Causes of the 1918 Influenza Pandemic

1204 Words5 Pages
“It killed more people in twenty-four weeks than AIDS has killed in twenty-four years, more in a year than the Black Death killed in a century. – John Barry

Many historians call the Great Influenza Pandemic of 1918 the deadliest disease outbreak of all time. As many as 100 million people were killed as a direct result of this disease (Taubenberger 1). The Great Pandemic affected everyone, the prosperous and the poor, developed and underdeveloped nations. Entire villages in Alaska were wiped out because of the viral disease (Public Health Service). The Influenza Pandemic of 1918 was caused by World War One, a high volume of immigration, and poor sanitary conditions.

First reports of the virus came in from a small county in Kansas. In March of 1918, reports from Haskell County stated that they were with eighteen cases of the flu (Barry 92). After Haskell County, the disease spread to a highly overpopulated army base. When the soldiers were shipped off to Europe, so was the infection. In the ghastly world of World War One, death was abundant, there were numerous ways to get killed. One could get shot, blown to pieces, or die from a silent killer, disease. One day, a German soldier, could go hand-to-hand with a Russian and that night sleep next to a dead Frenchman. Living in such close proximity to so many different people from so many different countries made disease spread very easily. When the soldiers returned to their home countries, they brought the influenza virus with them. The poorly hygienic world of trench warfare was the perfect place for the flu to thrive and grow. In the trenches, no one washed, food was scarce, and corpses were abundant with missing appendages. The soldiers were poorly nourished and chronically dehydr...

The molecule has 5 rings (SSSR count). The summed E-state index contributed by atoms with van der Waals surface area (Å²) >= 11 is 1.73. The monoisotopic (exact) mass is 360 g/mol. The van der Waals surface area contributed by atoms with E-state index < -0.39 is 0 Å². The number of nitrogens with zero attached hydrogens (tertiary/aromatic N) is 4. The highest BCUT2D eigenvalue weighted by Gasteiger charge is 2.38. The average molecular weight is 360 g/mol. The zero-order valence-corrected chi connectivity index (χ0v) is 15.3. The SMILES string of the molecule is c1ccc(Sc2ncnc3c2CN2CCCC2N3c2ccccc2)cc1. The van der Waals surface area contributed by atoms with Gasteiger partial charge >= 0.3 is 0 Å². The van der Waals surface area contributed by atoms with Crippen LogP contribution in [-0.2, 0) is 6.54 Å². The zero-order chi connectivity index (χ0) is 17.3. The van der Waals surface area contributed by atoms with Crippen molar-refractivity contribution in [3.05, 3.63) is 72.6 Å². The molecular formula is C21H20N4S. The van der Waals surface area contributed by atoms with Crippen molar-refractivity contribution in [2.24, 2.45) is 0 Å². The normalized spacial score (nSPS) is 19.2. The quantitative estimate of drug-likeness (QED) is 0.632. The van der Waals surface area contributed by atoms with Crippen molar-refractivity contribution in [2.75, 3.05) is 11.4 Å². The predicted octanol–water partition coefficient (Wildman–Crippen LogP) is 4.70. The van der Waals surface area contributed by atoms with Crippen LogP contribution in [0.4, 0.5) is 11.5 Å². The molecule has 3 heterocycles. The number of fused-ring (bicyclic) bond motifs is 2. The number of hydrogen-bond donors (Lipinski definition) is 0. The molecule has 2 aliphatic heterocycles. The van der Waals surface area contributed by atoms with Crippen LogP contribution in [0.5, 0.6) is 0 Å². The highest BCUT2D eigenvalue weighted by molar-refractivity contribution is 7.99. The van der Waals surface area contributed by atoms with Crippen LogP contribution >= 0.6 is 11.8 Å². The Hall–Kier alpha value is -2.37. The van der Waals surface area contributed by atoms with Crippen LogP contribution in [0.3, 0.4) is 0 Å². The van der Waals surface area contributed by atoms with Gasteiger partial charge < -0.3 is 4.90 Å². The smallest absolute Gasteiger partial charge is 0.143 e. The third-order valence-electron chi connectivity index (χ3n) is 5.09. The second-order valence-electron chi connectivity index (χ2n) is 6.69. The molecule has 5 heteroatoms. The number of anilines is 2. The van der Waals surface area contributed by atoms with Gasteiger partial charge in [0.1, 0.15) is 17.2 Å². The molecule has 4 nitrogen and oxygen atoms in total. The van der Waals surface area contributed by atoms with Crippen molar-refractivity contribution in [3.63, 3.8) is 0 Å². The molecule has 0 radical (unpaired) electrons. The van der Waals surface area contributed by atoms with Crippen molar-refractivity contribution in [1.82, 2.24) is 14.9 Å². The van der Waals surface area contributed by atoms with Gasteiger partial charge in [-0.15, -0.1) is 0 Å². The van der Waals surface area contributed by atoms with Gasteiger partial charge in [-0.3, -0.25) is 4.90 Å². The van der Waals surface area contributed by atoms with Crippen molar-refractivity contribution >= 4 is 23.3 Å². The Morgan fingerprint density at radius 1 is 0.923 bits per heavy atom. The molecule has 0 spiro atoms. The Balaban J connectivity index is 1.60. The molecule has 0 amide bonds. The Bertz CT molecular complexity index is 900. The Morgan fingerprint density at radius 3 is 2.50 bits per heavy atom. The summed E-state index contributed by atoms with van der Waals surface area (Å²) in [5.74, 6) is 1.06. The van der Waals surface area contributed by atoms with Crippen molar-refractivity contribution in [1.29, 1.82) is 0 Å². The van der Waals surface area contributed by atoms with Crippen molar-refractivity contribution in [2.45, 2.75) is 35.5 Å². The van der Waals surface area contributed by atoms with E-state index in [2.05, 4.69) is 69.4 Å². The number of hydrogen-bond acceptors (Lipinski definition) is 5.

... middle of paper ...

... how World War One, high levels of immigration, and poor living conditions contributed to the rapid growth of the Influenza Pandemic of 1918. World War One brought people from all nations into trenches where the combination of unsanitary conditions, malnourishment, dehydration, and sleep deprivation provided a fertile ground for the influenza virus. Many World War One survivors immigrated to industrialized places and brought the disease with them. When the immigrants arrived, they lived in tenements with the lower-class, thus, adding to the poor circumstances where the virus could flourish. The Great Influenza Pandemic of 1918 was an incredible tragedy that touched so many innocent lives. Few people are still alive today to share their recollections and stories of the early twentieth century. Undoubtedly, those still living may prefer not to remember that calamity.

More about Causes of the 1918 Influenza Pandemic

Open Document